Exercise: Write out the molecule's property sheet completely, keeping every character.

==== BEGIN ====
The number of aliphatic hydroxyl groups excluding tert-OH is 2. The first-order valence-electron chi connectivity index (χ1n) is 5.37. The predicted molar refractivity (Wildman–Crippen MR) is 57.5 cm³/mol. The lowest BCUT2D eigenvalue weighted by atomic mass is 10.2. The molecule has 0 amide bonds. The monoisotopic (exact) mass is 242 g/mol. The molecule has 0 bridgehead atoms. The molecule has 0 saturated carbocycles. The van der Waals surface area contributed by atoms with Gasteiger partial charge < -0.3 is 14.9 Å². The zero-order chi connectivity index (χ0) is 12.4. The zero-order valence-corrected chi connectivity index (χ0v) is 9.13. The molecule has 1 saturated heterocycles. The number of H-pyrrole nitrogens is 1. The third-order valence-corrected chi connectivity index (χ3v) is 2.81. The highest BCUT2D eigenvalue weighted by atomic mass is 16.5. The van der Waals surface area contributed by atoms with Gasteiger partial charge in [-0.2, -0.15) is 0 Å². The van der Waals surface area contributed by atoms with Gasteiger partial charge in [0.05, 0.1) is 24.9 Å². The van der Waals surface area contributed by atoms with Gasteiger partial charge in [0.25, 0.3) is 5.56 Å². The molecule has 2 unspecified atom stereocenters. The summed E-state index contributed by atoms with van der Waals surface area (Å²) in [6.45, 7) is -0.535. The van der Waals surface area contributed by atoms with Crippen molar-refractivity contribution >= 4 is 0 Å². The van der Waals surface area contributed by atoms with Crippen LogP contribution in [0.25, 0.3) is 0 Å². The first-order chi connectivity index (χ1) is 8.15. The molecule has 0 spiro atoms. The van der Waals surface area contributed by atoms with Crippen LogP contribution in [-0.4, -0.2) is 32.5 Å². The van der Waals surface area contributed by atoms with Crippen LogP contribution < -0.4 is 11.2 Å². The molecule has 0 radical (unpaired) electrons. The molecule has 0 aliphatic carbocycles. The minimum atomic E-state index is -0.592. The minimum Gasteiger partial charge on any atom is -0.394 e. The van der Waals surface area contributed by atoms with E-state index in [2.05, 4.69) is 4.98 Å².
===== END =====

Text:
The number of aliphatic hydroxyl groups excluding tert-OH is 2. The first-order valence-electron chi connectivity index (χ1n) is 5.37. The predicted molar refractivity (Wildman–Crippen MR) is 57.5 cm³/mol. The lowest BCUT2D eigenvalue weighted by atomic mass is 10.2. The molecule has 0 amide bonds. The monoisotopic (exact) mass is 242 g/mol. The molecule has 0 bridgehead atoms. The molecule has 0 saturated carbocycles. The van der Waals surface area contributed by atoms with Gasteiger partial charge < -0.3 is 14.9 Å². The zero-order chi connectivity index (χ0) is 12.4. The zero-order valence-corrected chi connectivity index (χ0v) is 9.13. The molecule has 1 saturated heterocycles. The number of H-pyrrole nitrogens is 1. The third-order valence-corrected chi connectivity index (χ3v) is 2.81. The highest BCUT2D eigenvalue weighted by atomic mass is 16.5. The van der Waals surface area contributed by atoms with Gasteiger partial charge in [-0.2, -0.15) is 0 Å². The van der Waals surface area contributed by atoms with Gasteiger partial charge in [0.05, 0.1) is 24.9 Å². The van der Waals surface area contributed by atoms with Gasteiger partial charge in [0.25, 0.3) is 5.56 Å². The molecule has 2 unspecified atom stereocenters. The summed E-state index contributed by atoms with van der Waals surface area (Å²) in [6.45, 7) is -0.535. The van der Waals surface area contributed by atoms with Crippen molar-refractivity contribution >= 4 is 0 Å². The van der Waals surface area contributed by atoms with Crippen LogP contribution in [0.25, 0.3) is 0 Å². The first-order chi connectivity index (χ1) is 8.15. The molecule has 0 spiro atoms. The van der Waals surface area contributed by atoms with Crippen LogP contribution in [-0.4, -0.2) is 32.5 Å². The van der Waals surface area contributed by atoms with Crippen LogP contribution < -0.4 is 11.2 Å². The molecule has 0 radical (unpaired) electrons. The molecule has 0 aliphatic carbocycles. The minimum atomic E-state index is -0.592. The minimum Gasteiger partial charge on any atom is -0.394 e. The van der Waals surface area contributed by atoms with E-state index in [2.05, 4.69) is 4.98 Å².